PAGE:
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Laura Sibinescu

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Are governments interested in keeping us 'dumb'?

Educated citizens are difficult to govern - this is a recurrent argument I've encountered while discussing education with various people.

Do you think it's in a democratic government's best interest to keep its citizens ignorant by maintaining largely outmoded school systems and educational policies, a lack of transparency, or the failure to encourage social and political participation? Or would a democratic government prefer to work with an educated, involved citizenry?


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  • Mar 27 2013: Maybe it's not the government so much as those who control who groverns. Why else would some contributors spend millions of dollars each year on political campaigns in America? Okay you don't send a kid to prep school for her to become a mathematician or philosopher. That would not be desired. Maybe the French have the right idea with the schools Napoleon created.
    • Apr 3 2013: The democratic process in Australia insists that all eligible citizens vote. Does this make a difference? For example in relation to political campaigns and contributors trying to sway voting as well as voters. If you subscribe, as I do to the belief that voting citizens have power to choose their government based on what they see as the most important agenda issues (rather than which government is going to meet their most immediate material need), then we are as responsible for dumbing ourselves down as any government. I'd like to know more about what you are referring to George, in relation to the French and the schools Napoleon created. It is not something I know much about.
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        Apr 6 2013: Ellen,
        How does the Australian government "insist" that all eligible citizens vote? How does that work?

        Apparently it DOES work...
        Australia has a 93.22% voter turn out!'
        Sweden - 84.63%
        Brazil - 81.88%
        UK - 65.77%
        USA - 41.59%

        I just posted these radomly.....here is the 2010 data:

        It looks like Australia is one of the highest, and USA one of the lowest!
        How do you do that Ellen???

        Do the majority of Australians look at the important issues, rather than which person or party will satisfy their immediate issues? That would be GREAT if we (USA) could all embrace this practice!!!

        I totally agree with you that we, as individuals are responsible for "dumbing" ourselves, and we are responsible for the people we appoint and elect!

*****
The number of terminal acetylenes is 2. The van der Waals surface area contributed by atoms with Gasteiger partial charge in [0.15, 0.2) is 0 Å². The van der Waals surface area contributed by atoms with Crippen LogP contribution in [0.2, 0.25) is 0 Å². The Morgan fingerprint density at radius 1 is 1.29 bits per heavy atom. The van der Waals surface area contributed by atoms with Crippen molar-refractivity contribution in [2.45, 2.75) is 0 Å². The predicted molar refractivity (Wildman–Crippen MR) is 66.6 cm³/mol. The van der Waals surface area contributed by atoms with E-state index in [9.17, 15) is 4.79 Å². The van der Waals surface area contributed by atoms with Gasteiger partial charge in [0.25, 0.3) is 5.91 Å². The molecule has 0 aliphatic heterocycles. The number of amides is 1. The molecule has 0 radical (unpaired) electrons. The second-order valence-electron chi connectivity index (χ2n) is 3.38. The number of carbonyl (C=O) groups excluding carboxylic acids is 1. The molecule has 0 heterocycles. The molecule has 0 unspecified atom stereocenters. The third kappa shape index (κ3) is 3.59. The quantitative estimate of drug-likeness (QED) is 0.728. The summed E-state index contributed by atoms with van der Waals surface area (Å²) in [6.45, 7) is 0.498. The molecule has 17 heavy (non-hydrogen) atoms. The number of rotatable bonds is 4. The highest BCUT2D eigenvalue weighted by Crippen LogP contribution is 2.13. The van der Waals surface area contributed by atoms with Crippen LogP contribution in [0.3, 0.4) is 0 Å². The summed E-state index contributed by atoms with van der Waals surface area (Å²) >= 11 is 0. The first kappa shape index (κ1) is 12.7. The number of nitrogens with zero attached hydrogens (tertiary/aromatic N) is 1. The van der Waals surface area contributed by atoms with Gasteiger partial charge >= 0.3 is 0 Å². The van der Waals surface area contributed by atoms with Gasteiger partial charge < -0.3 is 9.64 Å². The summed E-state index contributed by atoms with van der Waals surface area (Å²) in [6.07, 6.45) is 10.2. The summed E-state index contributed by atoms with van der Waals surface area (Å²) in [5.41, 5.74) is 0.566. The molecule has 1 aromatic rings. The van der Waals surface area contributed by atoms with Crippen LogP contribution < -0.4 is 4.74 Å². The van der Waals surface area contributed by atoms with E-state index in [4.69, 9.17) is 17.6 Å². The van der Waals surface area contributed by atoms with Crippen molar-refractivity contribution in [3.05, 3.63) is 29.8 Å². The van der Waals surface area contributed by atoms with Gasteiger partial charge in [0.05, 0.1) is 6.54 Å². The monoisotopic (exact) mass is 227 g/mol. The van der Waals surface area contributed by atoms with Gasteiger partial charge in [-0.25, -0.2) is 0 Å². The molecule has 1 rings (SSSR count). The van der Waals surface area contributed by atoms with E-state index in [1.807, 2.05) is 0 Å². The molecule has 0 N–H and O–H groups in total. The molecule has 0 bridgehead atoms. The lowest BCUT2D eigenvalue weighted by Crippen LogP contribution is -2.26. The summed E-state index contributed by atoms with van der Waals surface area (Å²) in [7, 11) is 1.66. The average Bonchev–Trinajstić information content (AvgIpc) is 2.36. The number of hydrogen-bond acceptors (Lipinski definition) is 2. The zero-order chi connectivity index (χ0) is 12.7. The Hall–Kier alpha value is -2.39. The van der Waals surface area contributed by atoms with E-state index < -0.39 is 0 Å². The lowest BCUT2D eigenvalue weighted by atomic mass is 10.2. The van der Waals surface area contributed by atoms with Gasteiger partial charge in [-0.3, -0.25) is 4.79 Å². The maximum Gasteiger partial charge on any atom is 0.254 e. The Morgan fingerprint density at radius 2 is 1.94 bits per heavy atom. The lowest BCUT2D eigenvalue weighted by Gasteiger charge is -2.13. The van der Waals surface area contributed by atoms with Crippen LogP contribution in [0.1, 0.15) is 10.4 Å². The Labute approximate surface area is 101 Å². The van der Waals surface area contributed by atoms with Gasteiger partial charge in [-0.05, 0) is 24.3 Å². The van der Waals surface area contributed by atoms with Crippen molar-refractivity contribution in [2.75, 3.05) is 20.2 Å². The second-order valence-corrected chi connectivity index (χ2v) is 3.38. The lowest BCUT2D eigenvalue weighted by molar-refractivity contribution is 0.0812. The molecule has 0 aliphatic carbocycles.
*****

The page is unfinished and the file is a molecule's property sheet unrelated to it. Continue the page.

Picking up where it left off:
• Apr 7 2013: Hi Colleen,
          The answer is that voting is compulsory in Australia. I would love to think that we voted on important issues rather than immediate needs, however many would say that is not the case. I do believe that compulsory voting is a way of getting a greater proportion of the population engaged in "important" issues but I have no evidence to back that up.
          Our elections often seem to be "dumbed down" to issues of immediate material need despite the fact that we are, in the scheme of things, a fairly affluent country. We currently have a national " debate" over the funding of educational reform and the debate seems more focused on the cost of the reforms rather than finding a way to make it work. That in itself sounds like prioritising material needs over the educational future of our children. The long term consequence of stronger and more equitable educational opportunities is surely a good way to build economic prosperity and security for all citizens. This of course is particularly important for marginalised citizens who can then build their capacity (via education) to contribute and participate in the broader society.
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        Apr 7 2013: Ellen,
        How is compulsory voting enforced?
        • Apr 7 2013: There are fines for not voting. All those of eligible age are encouraged to register with the Australian electoral office and an electoral role is kept. I have always complied and am not aware of all the details around enforcing this but it seems that most citizens comply and take this "right/obligation" for granted.
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        Apr 7 2013: Wow fines....that will do it obviously! I cannot imagine giving up the right to vote, but lots of people do. Many folks don't think their vote matters....they don't think there is a possibility for change, and that is unfortunate.

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